The Controversial Process of Redesigning the Wheelchair Symbol – Atlas Obscura

“We really like the situation we’re in,” Glenney says. “It gives visibility to the context of people with disabilities. It keeps them ‘in the market’ of ideas, so to speak. Our symbol is most successful when it’s not fully legal—when there’s lots of wrinkles and questions.” As long as conversation channels are open, he says, there’s still the possibility for change even greater than the simple replacement of one blue and white sticker with another.

The Controversial Process of Redesigning the Wheelchair Symbol – Atlas Obscura

I love the idea that the success of this project is not in adoption but in conversation. It’s successful because it raises questions instead of answering them.

That’s why you never hear politicians talking about ‘citizens,’ it’s all ‘taxpayers,’ as though the salient fact of your relationship to the state is how much you pay. Like the state was a business and citizenship was a loyalty program that rewarded you for your custom with roads and health care. Zottas cooked the process so they get all the money and own the political process, pay as much or as little tax as they want. Sure, they pay most of the tax, because they’ve built a set of rules that gives them most of the money. Talking about ‘taxpayers’ means that the state’s debt is to rich dudes, and anything it gives to kids or old people or sick people or disabled people is charity we should be grateful for, since none of those people are paying tax that justifies their rewards from Government Inc.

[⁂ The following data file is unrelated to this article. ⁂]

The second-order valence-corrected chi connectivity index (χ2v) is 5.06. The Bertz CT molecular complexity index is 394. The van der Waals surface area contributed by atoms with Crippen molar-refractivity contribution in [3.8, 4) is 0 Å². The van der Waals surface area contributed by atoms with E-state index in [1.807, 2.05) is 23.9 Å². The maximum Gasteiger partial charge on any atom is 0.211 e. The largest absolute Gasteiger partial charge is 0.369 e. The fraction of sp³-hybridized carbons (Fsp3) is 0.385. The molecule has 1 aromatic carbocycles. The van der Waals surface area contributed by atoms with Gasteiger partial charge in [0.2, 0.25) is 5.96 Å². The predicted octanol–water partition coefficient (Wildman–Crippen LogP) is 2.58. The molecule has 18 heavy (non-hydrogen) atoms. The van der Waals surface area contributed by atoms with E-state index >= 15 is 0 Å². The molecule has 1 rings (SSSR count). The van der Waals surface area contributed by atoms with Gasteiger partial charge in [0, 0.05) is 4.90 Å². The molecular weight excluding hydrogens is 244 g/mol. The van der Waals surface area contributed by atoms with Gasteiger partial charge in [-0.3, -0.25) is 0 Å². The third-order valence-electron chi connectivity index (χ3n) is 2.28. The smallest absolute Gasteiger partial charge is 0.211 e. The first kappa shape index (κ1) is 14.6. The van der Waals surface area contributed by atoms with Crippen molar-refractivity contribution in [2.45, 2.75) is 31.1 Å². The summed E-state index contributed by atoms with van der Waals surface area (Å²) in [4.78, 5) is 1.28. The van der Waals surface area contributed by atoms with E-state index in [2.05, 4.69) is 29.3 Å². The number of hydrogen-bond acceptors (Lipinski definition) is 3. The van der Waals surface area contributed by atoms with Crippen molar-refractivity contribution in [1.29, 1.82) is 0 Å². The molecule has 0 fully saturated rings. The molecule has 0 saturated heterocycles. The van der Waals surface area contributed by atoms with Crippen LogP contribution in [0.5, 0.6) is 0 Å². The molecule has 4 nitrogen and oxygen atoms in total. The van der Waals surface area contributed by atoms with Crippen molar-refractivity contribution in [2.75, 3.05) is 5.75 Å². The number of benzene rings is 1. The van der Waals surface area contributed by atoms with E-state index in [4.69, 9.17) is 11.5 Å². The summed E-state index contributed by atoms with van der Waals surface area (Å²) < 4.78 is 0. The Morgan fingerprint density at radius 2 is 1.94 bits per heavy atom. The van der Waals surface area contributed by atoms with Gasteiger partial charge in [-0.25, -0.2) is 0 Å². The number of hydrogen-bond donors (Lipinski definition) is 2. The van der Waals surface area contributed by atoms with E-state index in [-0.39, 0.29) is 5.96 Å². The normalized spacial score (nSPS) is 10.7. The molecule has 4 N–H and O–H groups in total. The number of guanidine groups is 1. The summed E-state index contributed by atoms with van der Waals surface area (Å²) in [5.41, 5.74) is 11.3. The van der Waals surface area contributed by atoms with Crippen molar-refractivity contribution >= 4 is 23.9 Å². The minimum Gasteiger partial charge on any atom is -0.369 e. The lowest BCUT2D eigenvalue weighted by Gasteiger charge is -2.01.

– Cory Doctorow, Walkaway, pp 53

Colin Kaepernick vs. Tim Tebow: A tale of two Christianities on its knees

It seems to me that Tim Tebow and Colin Kaepernick represent the two very different forms that American Christianity has come to.

And not just in the United States. In many parts of the world it feels as though the church is separating into two versions, one that values personal piety, gentleness, respect for cultural mores, and an emphasis on moral issues like abortion and homosexuality, and another that values social justice, community development, racial reconciliation, and political activism.

One version is kneeling in private prayer. The other is kneeling in public protest.

One is concerned with private sins like abortion. The other is concerned with public sins like racial discrimination.

One preaches a gospel of personal salvation. The other preaches a gospel of political and social transformation.